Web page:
«Learning to read is one of the most magical moments in a person’s life. It is a before and after that marks forever our relationship with others, with ourselves, and makes us feel and experience unforgettable things. In the following, I will explain my relationship with reading and, to do so, as if it were a book, I will start at the beginning. That is to say, the first page.».
Mario, how did you start reading?
When I was 6 or 7 years old, I got my hands on some Mortadelo y Filemón and Zipi y Zape comics. At that age, I was particularly attracted by the colourful design and the short, snappy dialogue. During the lunch break, I would come home eager to pick up one of those comics and read it with the typical excitement of a child when he discovers an unstoppable passion. I remember spending hours and hours sitting in an armchair, reading the wildest adventures of characters that made me smile and transported me to different worlds.
As well as giving me life, I thank my mother for her patience in explaining to me the meaning of every word and expression I didn’t understand. Who would have thought that decades later I would do the same with my students!
What kind of reading do you prefer?
My preferences have changed with the times. As a child, as I said, I loved comic books. I also devoured Tintin books, with his inseparable Snowy, and I was an unyielding follower of Asterix and Obelix. I didn’t need any magic potion to string together minutes of enjoyment. Later, as a teenager, I started reading novels. As an adult, I like to read a bit of everything: from crime novels and detective novels to biographies and books about self-improvement. I also read, for work and for the love of art, on the computer screen. But whenever I want to enjoy a book in my hands, I always do so in the sunlight and knowing that I have time to savour its contents. I never read a book in a hurry, as I understand that this moment should be something pleasurable.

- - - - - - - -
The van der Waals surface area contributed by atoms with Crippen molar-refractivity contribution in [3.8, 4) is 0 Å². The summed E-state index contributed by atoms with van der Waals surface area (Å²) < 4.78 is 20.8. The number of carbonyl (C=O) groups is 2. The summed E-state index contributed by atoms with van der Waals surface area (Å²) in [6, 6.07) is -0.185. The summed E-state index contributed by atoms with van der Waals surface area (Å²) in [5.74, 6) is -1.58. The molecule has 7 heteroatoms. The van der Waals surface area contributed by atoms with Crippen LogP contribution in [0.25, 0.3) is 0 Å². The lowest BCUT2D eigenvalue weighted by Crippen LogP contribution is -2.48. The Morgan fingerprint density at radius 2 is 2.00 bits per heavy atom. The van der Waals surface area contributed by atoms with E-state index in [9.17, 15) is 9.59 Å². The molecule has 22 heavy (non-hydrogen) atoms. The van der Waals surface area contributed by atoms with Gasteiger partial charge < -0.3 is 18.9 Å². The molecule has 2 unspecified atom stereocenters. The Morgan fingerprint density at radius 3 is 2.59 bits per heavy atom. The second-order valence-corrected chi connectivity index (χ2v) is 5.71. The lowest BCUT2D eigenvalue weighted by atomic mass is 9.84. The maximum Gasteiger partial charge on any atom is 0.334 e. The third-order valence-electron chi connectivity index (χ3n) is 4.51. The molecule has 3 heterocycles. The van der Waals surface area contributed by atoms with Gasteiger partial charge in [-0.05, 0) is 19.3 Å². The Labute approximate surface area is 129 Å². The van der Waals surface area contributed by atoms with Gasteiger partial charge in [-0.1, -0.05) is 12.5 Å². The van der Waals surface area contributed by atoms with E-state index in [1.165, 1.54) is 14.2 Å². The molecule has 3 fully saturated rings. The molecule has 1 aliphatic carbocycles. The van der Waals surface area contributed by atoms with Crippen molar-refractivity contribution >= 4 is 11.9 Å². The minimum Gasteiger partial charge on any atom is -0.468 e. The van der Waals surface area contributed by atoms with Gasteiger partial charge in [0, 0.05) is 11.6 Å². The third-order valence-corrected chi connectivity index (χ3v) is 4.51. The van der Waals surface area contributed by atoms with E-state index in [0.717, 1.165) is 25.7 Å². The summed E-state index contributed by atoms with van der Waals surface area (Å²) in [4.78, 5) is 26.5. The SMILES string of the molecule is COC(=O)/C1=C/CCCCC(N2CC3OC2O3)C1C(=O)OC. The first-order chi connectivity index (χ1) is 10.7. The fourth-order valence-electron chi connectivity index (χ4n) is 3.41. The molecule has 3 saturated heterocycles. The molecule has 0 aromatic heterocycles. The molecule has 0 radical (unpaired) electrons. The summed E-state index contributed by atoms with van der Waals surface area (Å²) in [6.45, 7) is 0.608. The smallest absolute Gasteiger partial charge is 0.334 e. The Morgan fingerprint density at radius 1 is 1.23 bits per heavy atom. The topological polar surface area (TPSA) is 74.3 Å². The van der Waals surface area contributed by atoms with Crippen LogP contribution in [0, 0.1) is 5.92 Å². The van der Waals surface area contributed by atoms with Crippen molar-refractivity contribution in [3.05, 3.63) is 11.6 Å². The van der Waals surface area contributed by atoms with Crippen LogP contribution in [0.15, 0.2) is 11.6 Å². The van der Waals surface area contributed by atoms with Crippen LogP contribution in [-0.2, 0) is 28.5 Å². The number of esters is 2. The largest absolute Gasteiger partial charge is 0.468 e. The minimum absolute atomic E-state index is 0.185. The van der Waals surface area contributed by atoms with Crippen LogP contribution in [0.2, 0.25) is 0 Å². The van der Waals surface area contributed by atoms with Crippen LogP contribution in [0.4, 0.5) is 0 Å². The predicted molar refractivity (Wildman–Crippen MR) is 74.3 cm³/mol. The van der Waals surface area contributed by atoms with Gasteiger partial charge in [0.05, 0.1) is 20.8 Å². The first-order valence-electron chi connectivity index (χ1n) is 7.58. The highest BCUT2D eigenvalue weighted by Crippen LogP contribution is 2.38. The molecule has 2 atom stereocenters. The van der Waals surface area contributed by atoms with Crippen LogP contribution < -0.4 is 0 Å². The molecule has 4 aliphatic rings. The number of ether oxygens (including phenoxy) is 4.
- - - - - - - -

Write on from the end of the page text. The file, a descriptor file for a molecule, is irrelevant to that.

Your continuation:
About books written in Spanish…tell us one that has had an impact on you…
One I especially remember is Cien años de soledad by Gabriel García Márquez. There’s something hypnotic about his prose, which doesn’t let the reader escape and takes them on a fascinating journey through the richness and variety of his characters, the magic of Macondo and its bewitching charm. Undoubtedly, one of the messages that stayed with me is how, through the Buendía family, it becomes clear that human beings are, to a large extent, responsible for their joys and miseries.
Any that you have not been able to finish reading?
Honestly, I can’t remember ever leaving a book half-finished. Before buying a book, I try to find out about the author and the subject matter. Once I’ve started, I may like it more or less, but I always finish it. I have to admit that, on occasions, there are books that I have been on the verge of closing after the first few pages, but I have given them a chance and, once finished, they have left a good taste in my mouth. As with people, at the beginning you have to have a little patience and give them a vote of confidence, as an initial bad impression can turn into a pleasant surprise.
Which one or ones would you recommend?
I would recommend any by Manuel Vázquez Montalbán, my favourite writer. I remember, for example, Fútbol, una religión en busca de un Dios. From his always lucid and scathing vision, Montalbán analyses and reviews the evolution of the so-called king of sports. I also suggest reading any of the books in which his famous private detective Pepe Carvalho appears, through which he demonstrates his masterful and ironic portrayal of the events of the second half of the 20th century.
Another recommended option is Reinventarse, by Dr. Mario Alonso Puig. It is a delight to listen to some of his numerous conferences, as well as to read the different books he has written. He touches on several tremendously interesting subjects, but I particularly like when he deals with brain plasticity and what our brain, one of the best and most fantastic machines in the universe, is capable of doing. I always keep in mind a phrase he often mentions: “What the heart wants to feel, the mind ends up showing it”.
And speaking precisely about the importance of brain power, another recommended book would be George Orwell’s 1984. It may or may not be considered a science fiction or dystopian novel. Depending on your own kaleidoscope, there are those who see certain parallels with today’s society and examples of how a population is indoctrinated by repressive states, with the indispensable collaboration of technology and mass media.
And finally, what book have you given and what have you given as a present this Sant Jordi?
23 April is the day of the book and also the day of the rose. One of my students, from Japan, gave me an origami rose he made himself. I was thrilled because it was a nice and unexpected gift and because of the beauty of the rose itself.
I gave him Los mares del sur, by Manuel Vázquez Montalbán. Published in 1979, it is one of his most famous works and is considered one of the best Spanish novels of the last century.